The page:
Why Are Lawyers So Blue?

Question: Why are lawyers known as some of the most depressed professionals?

David Lat: I do think that law tends to be a profession that can give rise to depression and other forms of mental illness and other difficulties and stress-related illness. We did a survey recently on the site where we asked our readers to mention which various stress-related, work-related illnesses they had. And the results were really shocking. I can't remember the exact numbers, but a very high percentage of the people had suffered from depression, had suffered from insomnia, had suffered from various ailments. I think it's true; it is a demanding profession. You are constantly on call. We recently posted an email from a partner at a law firm that was sent around to all the people at the law firm saying, "You need to be checking your email constantly." I think the partner said something like, "Unless you are asleep or in a tunnel, you should be reading your email." There's this expectation that you're going to be available 24/7. And that takes a toll.

The other thing about the law – and I think one of the things that I don't miss about it – is you are essentially paid to worry about other people's problems. You are paid to almost be a stress ball. People are going through something horrible, whether it is a contractual dispute or a divorce or being accused of a crime. And they give their problems to you so they don't have to worry about them. And so there's this thinking of well, my lawyer is handling that. And it can be very stressful because you are think well, how I do on this particular project could determine whether or not my client goes to jail for many years, or whether or not my client gets enough money from this divorce settlement, or whether or not my client/company ends up on the receiving end of a multibillion dollar judgment. So it's a very stressful profession. So between the stress and the long hours and the fact that you're often dealing with people who are in a state of conflict, it all adds up.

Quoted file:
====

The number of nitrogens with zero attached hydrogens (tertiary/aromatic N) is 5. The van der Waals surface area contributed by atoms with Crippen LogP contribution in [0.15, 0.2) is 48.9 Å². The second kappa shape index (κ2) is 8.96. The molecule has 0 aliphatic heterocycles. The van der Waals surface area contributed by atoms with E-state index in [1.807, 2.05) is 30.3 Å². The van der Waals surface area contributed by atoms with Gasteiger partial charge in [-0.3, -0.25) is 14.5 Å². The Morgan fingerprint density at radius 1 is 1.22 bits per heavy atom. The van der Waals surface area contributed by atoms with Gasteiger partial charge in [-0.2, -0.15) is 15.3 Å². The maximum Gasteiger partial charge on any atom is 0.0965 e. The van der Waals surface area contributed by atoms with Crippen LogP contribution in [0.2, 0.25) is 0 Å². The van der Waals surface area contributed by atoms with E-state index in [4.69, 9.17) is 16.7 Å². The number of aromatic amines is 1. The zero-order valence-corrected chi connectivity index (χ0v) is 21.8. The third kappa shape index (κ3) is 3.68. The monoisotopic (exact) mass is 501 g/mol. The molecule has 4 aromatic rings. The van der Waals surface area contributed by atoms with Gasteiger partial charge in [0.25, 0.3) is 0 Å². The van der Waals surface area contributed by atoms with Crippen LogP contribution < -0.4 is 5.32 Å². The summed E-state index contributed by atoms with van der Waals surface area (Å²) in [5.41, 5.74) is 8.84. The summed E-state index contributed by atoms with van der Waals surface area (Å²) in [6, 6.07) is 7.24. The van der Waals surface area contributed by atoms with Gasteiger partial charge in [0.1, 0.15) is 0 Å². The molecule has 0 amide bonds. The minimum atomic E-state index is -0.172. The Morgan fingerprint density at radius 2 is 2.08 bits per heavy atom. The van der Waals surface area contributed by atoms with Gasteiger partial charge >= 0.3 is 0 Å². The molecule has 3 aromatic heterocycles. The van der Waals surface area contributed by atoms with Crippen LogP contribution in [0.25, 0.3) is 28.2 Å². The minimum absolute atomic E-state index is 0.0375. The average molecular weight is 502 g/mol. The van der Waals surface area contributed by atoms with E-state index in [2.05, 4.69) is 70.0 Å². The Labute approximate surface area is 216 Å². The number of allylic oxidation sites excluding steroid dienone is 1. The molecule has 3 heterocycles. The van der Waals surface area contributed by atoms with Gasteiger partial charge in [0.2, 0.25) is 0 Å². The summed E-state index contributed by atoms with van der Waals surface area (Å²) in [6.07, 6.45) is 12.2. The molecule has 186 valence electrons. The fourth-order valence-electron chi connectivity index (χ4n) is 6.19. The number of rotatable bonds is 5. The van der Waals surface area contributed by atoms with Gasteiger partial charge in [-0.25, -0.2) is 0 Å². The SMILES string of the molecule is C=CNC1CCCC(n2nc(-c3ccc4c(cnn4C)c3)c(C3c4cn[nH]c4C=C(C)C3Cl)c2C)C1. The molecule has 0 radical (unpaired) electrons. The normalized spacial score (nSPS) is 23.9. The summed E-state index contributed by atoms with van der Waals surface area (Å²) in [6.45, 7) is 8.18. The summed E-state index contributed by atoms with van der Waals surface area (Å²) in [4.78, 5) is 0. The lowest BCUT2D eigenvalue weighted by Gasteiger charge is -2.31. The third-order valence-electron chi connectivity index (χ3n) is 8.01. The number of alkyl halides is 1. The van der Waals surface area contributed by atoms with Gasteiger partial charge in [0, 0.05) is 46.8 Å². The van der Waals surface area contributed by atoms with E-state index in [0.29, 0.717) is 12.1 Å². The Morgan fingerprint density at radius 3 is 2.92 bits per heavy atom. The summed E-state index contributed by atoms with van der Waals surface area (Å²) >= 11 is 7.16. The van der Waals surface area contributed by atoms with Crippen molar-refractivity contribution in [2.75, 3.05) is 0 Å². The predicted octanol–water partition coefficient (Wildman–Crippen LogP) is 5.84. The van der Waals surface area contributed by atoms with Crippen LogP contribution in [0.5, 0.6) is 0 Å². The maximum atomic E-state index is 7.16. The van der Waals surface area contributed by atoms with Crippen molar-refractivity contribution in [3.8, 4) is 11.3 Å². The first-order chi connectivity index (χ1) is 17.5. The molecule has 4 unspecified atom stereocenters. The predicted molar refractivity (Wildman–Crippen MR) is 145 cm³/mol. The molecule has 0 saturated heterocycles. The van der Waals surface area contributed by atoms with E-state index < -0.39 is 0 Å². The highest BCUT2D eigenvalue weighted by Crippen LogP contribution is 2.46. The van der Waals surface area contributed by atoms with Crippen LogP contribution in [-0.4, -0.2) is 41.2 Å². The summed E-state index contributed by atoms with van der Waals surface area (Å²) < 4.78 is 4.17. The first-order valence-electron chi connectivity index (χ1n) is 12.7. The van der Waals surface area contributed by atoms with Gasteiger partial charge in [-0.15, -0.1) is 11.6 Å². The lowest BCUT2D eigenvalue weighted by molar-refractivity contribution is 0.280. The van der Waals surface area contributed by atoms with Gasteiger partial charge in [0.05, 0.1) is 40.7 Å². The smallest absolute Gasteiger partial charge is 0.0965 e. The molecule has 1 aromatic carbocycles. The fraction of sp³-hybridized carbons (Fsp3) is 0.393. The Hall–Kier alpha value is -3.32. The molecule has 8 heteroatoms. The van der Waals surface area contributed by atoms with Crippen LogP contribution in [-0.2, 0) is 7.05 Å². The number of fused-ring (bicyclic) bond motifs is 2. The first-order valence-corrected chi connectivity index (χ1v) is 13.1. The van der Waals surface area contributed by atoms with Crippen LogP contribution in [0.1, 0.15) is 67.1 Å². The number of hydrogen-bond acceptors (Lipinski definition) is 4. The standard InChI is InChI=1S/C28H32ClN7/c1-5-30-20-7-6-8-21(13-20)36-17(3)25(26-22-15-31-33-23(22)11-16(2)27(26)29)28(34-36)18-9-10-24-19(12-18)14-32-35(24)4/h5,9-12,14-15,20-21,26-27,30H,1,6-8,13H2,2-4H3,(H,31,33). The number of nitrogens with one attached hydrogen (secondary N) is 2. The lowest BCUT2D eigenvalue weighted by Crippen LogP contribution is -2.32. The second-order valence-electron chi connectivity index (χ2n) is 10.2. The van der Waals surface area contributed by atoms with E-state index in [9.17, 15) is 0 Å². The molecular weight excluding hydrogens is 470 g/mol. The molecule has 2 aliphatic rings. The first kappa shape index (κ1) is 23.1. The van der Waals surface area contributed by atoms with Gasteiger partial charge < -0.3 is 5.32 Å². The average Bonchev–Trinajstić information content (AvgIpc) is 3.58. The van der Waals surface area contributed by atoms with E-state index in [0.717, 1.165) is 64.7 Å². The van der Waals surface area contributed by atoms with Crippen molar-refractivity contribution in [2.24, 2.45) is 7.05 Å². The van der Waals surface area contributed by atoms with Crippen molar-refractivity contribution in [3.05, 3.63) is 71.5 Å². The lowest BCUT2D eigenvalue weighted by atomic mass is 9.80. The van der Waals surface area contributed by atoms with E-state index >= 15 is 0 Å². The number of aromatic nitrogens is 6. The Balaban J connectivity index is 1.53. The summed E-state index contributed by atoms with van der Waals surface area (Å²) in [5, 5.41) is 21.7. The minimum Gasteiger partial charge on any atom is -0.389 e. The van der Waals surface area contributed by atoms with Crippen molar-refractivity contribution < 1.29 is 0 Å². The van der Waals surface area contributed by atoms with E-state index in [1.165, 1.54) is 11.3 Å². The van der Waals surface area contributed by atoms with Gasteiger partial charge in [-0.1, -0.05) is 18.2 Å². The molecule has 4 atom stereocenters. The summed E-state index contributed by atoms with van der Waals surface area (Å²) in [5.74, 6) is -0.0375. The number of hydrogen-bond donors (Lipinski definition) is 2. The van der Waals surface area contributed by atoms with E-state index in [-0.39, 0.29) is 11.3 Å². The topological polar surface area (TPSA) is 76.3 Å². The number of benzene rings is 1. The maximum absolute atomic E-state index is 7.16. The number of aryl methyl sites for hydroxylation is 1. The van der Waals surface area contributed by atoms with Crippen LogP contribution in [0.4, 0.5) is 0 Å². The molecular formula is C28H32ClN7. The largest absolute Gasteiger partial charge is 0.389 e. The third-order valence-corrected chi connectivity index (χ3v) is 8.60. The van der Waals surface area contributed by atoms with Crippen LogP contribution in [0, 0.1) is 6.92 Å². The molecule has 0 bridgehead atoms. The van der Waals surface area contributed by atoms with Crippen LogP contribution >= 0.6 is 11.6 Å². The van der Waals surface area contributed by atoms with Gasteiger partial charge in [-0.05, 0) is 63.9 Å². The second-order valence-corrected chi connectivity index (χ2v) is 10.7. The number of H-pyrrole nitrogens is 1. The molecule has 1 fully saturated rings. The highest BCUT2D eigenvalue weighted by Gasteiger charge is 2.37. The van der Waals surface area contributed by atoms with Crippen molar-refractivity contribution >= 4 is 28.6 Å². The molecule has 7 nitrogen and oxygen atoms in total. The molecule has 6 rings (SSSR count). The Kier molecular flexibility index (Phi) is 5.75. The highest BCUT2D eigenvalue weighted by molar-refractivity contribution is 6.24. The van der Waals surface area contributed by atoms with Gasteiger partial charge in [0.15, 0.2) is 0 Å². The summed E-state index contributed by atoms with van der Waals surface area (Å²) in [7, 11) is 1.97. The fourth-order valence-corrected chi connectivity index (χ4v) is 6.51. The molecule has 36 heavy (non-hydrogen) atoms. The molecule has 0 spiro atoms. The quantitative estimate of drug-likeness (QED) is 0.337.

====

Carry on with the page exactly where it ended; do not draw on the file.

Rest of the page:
Recorded on November 6, 2009

 

David Lat, founder of Above the Law, recently surveyed working attorneys on their happiness levels. He has a few ideas for why the age-old cliché holds true.

Sponsored by the Institute for Humane Studies
  • There are 2 different approaches to governing free speech on college campuses.
  • One is a morality/order approach. The other is a bottom-up approach.
  • Emily Chamlee-Wright says there are many benefits to having no one central authority on what is appropriate speech.

Is there an optimal time of day to exercise?

Two new studies say yes. Unfortunately, each claims a different time.

Bronx, N.Y.: NYPD officer Julissa Camacho works out at the 44th precinct gym in the Bronx, New York on April 3, 2019. (Photo by Alejandra Villa Loarca/Newsday via Getty Images)
Surprising Science
  • Research at the Weizmann Institute of Sciences declares evening to be the best time for an exercise session.
  • Not so fast, says a new study at UC Irvine, which replies that late morning is the optimal workout time.
  • Both studies involved mice on treadmills and measured different markers to produce their results.
Keep reading Show less
Big Think Edge
  • The meaning of the word 'confidence' seems obvious. But it's not the same as self-esteem.
  • Confidence isn't just a feeling on your inside. It comes from taking action in the world.
  • Join Big Think Edge today and learn how to achieve more confidence when and where it really matters.